17 February, 2020
Brar v Thirunavukkrasu  EWCA Civ 2032
The landlord (Brar) let commercial retail premises to the tenant (Thirunavukkrasu) for a term of 21 years from 2013. The landlord had a right to forfeit if the rent went unpaid.
The tenant fell into arrears and the landlord instructed enforcement agents to exercise the commercial rent arrears recovery (CRAR) process, which is the new statutory process of sending bailiffs to recovery goods in satisfaction of the debt.
The enforcement agents entered the premises on 1 February 2016 and took control of the respondent's goods to recover rent arrears. They returned on 12 February purporting to forfeit the lease by peaceable re-entry.
The tenant issued court proceedings and obtained a declaration that the appellants' purported forfeiture of the lease was unlawful, stating that the CRAR process waived the landlord's right to forfeit. The landlord appealed.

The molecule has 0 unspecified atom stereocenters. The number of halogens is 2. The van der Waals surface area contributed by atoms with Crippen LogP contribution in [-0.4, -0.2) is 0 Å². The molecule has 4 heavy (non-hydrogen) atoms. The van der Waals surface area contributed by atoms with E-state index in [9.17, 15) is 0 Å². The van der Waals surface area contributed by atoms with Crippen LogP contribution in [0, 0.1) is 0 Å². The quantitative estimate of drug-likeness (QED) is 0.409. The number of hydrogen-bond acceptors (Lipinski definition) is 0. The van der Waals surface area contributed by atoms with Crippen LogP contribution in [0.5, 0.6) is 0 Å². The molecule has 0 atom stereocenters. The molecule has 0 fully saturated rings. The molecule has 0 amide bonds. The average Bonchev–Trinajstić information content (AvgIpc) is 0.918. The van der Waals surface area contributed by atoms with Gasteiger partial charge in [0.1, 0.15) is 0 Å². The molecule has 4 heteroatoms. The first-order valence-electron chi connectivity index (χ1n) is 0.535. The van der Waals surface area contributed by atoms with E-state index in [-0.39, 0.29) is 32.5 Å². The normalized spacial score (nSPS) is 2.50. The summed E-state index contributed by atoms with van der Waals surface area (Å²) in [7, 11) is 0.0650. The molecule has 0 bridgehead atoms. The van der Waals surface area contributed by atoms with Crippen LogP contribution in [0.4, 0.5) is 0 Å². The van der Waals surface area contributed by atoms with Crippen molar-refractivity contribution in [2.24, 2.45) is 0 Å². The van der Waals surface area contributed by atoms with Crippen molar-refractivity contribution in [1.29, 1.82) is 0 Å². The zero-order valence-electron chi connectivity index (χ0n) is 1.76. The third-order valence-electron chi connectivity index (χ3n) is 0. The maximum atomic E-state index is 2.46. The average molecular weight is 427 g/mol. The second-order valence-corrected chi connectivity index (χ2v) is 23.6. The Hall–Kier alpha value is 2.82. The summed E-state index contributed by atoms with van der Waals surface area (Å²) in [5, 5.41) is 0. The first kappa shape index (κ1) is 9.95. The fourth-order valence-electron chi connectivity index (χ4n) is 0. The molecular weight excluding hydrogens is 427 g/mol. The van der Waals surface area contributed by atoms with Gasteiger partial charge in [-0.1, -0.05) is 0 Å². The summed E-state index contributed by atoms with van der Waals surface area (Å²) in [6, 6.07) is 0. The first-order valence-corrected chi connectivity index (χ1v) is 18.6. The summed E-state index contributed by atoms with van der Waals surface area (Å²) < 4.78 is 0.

The High Court upheld the decision that the exercise of CRAR contained an unequivocal representation that the lease was continuing i.e. a waiver.
Even though the concept of waiver is a common law (case law based) principle, it applied equally to the new, statutory equivalent of distraint (sending in the bailiffs).
Whilst CRAR was a statutory remedy and common law distress no longer exists, waiver of forfeiture was a common law principle, the conditions of which had not been altered with the statutory introduction of CRAR. A landlord chooses whether to accept the lease as continuing or to forfeit. Steps to accept that the lease is continuing, such as using CRAR, is an act which will waive the landlord's right to forfeit.
To attempt to circumvent this issue in practice, lawyers acting on behalf of landlords should draft leases ao that if CRAR is used, it is classed as an act of insolvency.
For a more detailed analysis of waiver, read this article.
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